Information Extraction using Python and spaCy
We have a grasp on the theory here so let’s get into the Python code aspect. I’m sure you’ve been itching to get your hands on this section!
We will do a small project to extract structured information from unstructured data (text data in our case). We’ve already seen that the information in text lies in the form of relations between different entities.
Hence, in this section, we will try to discover and extract different entity pairs that are associated with some relation or another.
1. spaCy’s Rule-Based Matching
Before we get started, let’s talk about Marti Hearst. She is a computational linguistics researcher and a professor in the School of Information at the University of California, Berkeley. How does she fit into this article? I can sense you wondering.
Professor Marti has actually done extensive research on the topic of information extraction. One of her most interesting studies focuses on building a set of text-patterns that can be employed to extract meaningful information from text. These patterns are popularly known as “Hearst Patterns”.
Let’s look at the example below:
We can infer that “Gelidium” is a type of “red algae” just by looking at the structure of the sentence.
In linguistics terms, we will call “red algae” as Hypernym and “Gelidium” as its Hyponym.
We can formalize this pattern as “X such as Y”, where X is the hypernym and Y is the hyponym. This was one of the many patterns from the Hearst Patterns. Here’s a list to give you an intuition behind the idea:
Now let’s try to extract hypernym-hyponym pairs by using these patterns/rules. We will use spaCy’s rule-based matcher to perform this task.
First, we will import the required libraries:
Next, load a spaCy model:
We are all set to mine information from text based on these Hearst Patterns.
- Pattern: X such as Y
To be able to pull out the desired information from the above sentence, it is really important to understand its syntactic structure – things like the subject, object, modifiers, and parts-of-speech (POS) in the sentence.
We can easily explore these syntactic details in the sentence by using spaCy:
GDP --> nsubj --> NOUN in --> prep --> ADP developing --> amod --> VERB countries --> pobj --> NOUN such --> amod --> ADJ as --> prep --> ADP Vietnam --> pobj --> PROPN will --> aux --> VERB continue --> ROOT --> VERB growing --> xcomp --> VERB at --> prep --> ADP a --> det --> DET high --> amod --> ADJ rate --> pobj --> NOUN . --> punct --> PUNCT
Have a look around the terms “such” and “as” . They are followed by a noun (“countries”). And after them, we have a proper noun (“Vietnam”) that acts as a hyponym.
So, let’s create the required pattern using the dependency tags and the POS tags:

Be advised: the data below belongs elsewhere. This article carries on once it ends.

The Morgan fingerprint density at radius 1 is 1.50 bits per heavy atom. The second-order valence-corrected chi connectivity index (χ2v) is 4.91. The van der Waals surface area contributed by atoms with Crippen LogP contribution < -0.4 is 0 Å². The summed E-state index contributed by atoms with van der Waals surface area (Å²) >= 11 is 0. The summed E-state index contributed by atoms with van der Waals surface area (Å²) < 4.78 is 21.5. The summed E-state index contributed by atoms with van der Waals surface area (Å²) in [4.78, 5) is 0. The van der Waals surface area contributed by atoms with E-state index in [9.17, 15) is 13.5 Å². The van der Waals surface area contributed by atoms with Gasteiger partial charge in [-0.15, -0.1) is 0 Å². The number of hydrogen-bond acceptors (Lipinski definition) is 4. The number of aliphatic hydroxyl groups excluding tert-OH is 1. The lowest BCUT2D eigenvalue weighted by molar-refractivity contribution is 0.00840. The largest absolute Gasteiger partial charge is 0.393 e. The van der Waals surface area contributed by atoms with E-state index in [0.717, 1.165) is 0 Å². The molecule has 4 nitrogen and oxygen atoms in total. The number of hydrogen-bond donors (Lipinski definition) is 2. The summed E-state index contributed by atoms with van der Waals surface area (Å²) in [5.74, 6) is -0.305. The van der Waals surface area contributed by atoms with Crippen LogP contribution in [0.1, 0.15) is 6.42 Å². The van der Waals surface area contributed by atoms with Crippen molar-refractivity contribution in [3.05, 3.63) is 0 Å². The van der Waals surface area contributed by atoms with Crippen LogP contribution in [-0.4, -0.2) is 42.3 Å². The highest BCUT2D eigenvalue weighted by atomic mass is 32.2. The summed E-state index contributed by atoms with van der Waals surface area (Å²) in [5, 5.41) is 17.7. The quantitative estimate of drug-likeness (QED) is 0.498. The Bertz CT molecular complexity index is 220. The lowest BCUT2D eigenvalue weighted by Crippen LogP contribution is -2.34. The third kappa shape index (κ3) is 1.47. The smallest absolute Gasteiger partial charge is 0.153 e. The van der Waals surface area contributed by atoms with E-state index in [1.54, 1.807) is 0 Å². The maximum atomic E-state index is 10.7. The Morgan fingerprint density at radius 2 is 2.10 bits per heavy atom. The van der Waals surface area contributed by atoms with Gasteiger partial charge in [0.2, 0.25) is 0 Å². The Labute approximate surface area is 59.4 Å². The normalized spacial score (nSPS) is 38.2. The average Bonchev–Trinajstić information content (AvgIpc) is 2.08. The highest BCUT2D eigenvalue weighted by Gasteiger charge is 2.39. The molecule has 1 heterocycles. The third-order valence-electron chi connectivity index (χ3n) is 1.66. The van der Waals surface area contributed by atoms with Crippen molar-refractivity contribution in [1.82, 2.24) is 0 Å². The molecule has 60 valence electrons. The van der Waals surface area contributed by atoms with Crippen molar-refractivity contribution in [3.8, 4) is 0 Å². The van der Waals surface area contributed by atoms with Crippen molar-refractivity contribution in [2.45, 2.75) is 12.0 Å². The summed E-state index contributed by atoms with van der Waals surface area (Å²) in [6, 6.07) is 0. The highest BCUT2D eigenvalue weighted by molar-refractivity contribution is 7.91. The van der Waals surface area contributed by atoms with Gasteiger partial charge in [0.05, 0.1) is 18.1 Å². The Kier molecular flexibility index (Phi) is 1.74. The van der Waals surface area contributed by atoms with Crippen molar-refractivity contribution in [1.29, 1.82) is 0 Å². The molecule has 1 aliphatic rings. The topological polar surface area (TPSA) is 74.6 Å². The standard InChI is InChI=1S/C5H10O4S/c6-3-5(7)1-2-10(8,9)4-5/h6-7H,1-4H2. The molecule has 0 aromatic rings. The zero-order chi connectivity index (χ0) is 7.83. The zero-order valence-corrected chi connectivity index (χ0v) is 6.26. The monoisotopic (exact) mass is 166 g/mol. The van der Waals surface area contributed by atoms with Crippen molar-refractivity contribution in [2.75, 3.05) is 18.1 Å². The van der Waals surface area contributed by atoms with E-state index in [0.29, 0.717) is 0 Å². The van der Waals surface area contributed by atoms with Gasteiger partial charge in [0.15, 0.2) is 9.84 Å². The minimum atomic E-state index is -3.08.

Let’s extract the pattern from the text:
Output: ‘countries such as Vietnam’
Nice! It works perfectly. However, if we could get “developing countries” instead of just “countries”, then the output would make more sense.
So, we will now also capture the modifier of the noun just before “such as” by using the code below:
Output: ‘developing countries such as Vietnam’
Here, “developing countries” is the hypernym and “Vietnam” is the hyponym. Both of them are semantically related.
Note: The key ‘OP’: ‘?’ in the pattern above means that the modifier (‘amod’) can occur once or not at all.
In a similar manner, we can get several pairs from any piece of text:
- Fruits such as apples
- Cars such as Ferrari
- Flowers such as rose
Now let’s use some other Hearst Patterns to extract more hypernyms and hyponyms.
- Pattern: X and/or Y
Here --> advmod --> ADV is --> ROOT --> VERB how --> advmod --> ADV you --> nsubj --> PRON can --> aux --> VERB keep --> ccomp --> VERB your --> poss --> DET car --> dobj --> NOUN and --> cc --> CCONJ other --> amod --> ADJ vehicles --> conj --> NOUN clean --> oprd --> ADJ . --> punct --> PUNCT
Output: ‘car and other vehicles’
Let’s try out the same code to capture the “X or Y” pattern:
# replaced 'and' with 'or' doc = nlp("Here is how you can keep your car or other vehicles clean.")
The rest of the code will remain the same:
Output: ‘car or other vehicles’
Excellent – it works!
- Pattern: X, including Y
Eight --> nummod --> NUM people --> nsubjpass --> NOUN , --> punct --> PUNCT including --> prep --> VERB two --> nummod --> NUM children --> pobj --> NOUN , --> punct --> PUNCT were --> auxpass --> VERB injured --> ROOT --> VERB in --> prep --> ADP the --> det --> DET explosion --> pobj --> NOUN
Output: ‘Eight people, including two children’
- Pattern: X, especially Y
A --> det --> DET healthy --> amod --> ADJ eating --> compound --> NOUN pattern --> nsubj --> NOUN includes --> ROOT --> VERB fruits --> dobj --> NOUN , --> punct --> PUNCT especially --> advmod --> ADV whole --> amod --> ADJ fruits --> appos --> NOUN . --> punct --> PUNCT
Output: ‘fruits, especially whole fruits’
Output: ‘fruits, especially whole fruits’
2. Subtree Matching for Relation Extraction
The simple rule-based methods work well for information extraction tasks. However, they have a few drawbacks and shortcomings.